Worn running shoes

Time to Intervene?

Coaches are more than someone lurking over your shoulder watching your every move.  The goal of coaching is to MAKE A DIFFERENCE in someone’s or some group’s life. To make a difference, coaches need to intervene.  The goal of any intervention is to change behavior to fulfill the coachee’s development plan (this is why agreeing up front to what you want to accomplish is a big deal). Changing behavior requires some combination of:

  1. Trying new behaviors and getting feedback,
  2. Building and trying new skills,
  3. Participating in training,
  4. Enhancing relationships with the right people
  5. Seeking out mentors to grow the whole person, and
  6. Accepting input from stakeholders on goals and behaviors.

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Barb eating Korean appitizers

Sometimes Trying Something New Is A Learning Experience!

Coaching is a core role for facilitating getting work done that requires a coach to intervene. Intervention requires the permission of the person or team on the receiving end of the intervention. Without permission, as Eli Goldratt stated, “ people will do almost anything before they shift their paradigm.” Agreement on positioning sets coaches on the lookout for learning opportunities. Learning opportunities come in two basic flavors, discovered/harvested or manufactured.

  • Manufactured learning opportunities are scenarios in which the coach controls the situation so that that the coachee can learn a specific point. Generally, these types of situations are safe (little chance for physical or career harm) so the coach can allow mistakes, debrief, and then run the scenario again until the coachee begins to build up muscle memory to help guide them in the real world. In a controlled scenario, it is far easier to dispassionately assess performance and outcome so that the feedback can be precise. Manufacturing a learning opportunity requires not only skill but the coach needs to keep several concepts in mind.  They are:

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SPaMCAST 503 features our essay “Culture: The Knife’s Edge of Change.”  I have often heard the line, culture eats change for breakfast. Culture, culture, culture – the success of every change that is considered or implemented balances on the knife edge of culture. Aligning cultures so that change is possible requires seeing the differences and then minimizing enough of those differences to allow change to happen.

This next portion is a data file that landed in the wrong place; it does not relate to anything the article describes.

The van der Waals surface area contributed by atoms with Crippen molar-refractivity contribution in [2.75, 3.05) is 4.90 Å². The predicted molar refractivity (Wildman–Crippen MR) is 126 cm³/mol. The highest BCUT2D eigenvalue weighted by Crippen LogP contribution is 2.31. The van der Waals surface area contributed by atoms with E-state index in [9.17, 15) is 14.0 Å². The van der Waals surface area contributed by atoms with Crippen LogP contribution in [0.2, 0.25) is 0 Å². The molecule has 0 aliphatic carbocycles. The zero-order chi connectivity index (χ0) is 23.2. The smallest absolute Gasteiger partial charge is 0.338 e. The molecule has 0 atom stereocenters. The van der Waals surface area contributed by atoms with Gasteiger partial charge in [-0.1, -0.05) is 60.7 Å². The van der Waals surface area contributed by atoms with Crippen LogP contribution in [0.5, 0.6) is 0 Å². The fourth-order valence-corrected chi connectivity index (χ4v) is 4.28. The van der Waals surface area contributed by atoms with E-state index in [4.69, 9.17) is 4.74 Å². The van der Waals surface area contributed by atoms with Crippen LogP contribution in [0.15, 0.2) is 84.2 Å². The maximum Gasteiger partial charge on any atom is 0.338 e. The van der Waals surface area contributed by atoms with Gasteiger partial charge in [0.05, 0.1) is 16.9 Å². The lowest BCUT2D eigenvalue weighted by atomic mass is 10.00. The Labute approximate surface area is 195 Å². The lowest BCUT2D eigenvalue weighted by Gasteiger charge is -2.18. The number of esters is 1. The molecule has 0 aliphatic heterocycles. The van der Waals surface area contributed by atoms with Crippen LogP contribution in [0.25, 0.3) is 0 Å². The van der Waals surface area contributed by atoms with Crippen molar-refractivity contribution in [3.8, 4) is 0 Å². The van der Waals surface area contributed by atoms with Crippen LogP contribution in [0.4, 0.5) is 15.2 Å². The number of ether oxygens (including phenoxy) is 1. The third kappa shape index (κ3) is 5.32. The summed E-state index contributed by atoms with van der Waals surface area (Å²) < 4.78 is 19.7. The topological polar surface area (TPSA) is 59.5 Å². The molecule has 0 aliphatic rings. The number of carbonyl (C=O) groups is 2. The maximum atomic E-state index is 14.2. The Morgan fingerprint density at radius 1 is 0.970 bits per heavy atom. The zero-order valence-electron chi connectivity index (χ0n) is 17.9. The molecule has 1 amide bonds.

We also have an installment of the Alpha and Omega of Product Development with Jon M Quigley.  In this installment of Jon’s wonderful column, we discuss the muda of underutilizing people. Muda, waste, is not just generated through process or transforming raw material.  

We conclude with a visit with Gene Hughson.  We discuss an entry from his Form Follows Function Blog titled: “When asked for the time, don’t explain how your watch works”. Communications between the user and technical domains is fraught with difficulties. A problem? As Gene always says,  “exactly!”

Re-Read Saturday News

We will complete our re-read of Turn The Ship Around next week with a few final thoughts.  The next book in the series will be The Checklist Manifesto  (use the link and buy a copy so you can read along) by Atul Gawande. Today we complete re-reading the chapters in  L. David Marquet’s Turn the Ship Around!  Chapter 28, 29 and Afterthoughts complete Marquet’s reflection on the leader-leader model and his journey of discovery.

Current Installment:

Week 18: A New Method of Resupplying and Ripples  – https://bit.ly/2mgVFtI (more…)

Book Cover

Turn the Ship Around

We will complete our re-read of Turn The Ship Around next week with a few final thoughts.  The next book in the series will be The Checklist Manifesto  (use the link and buy a copy so you can read along) by  Atul Gawande. Today we complete re-reading the chapters in  L. David Marquet’s Turn the Ship Around!  Chapter 28, 29 and Afterthoughts complete Marquet’s reflection on the leader-leader model and his journey of discovery.

Chapter 28: A New Method of Resupplying

The setup question for this chapter is, “Do you want to empower employees but find that empowerment programs don’t help?”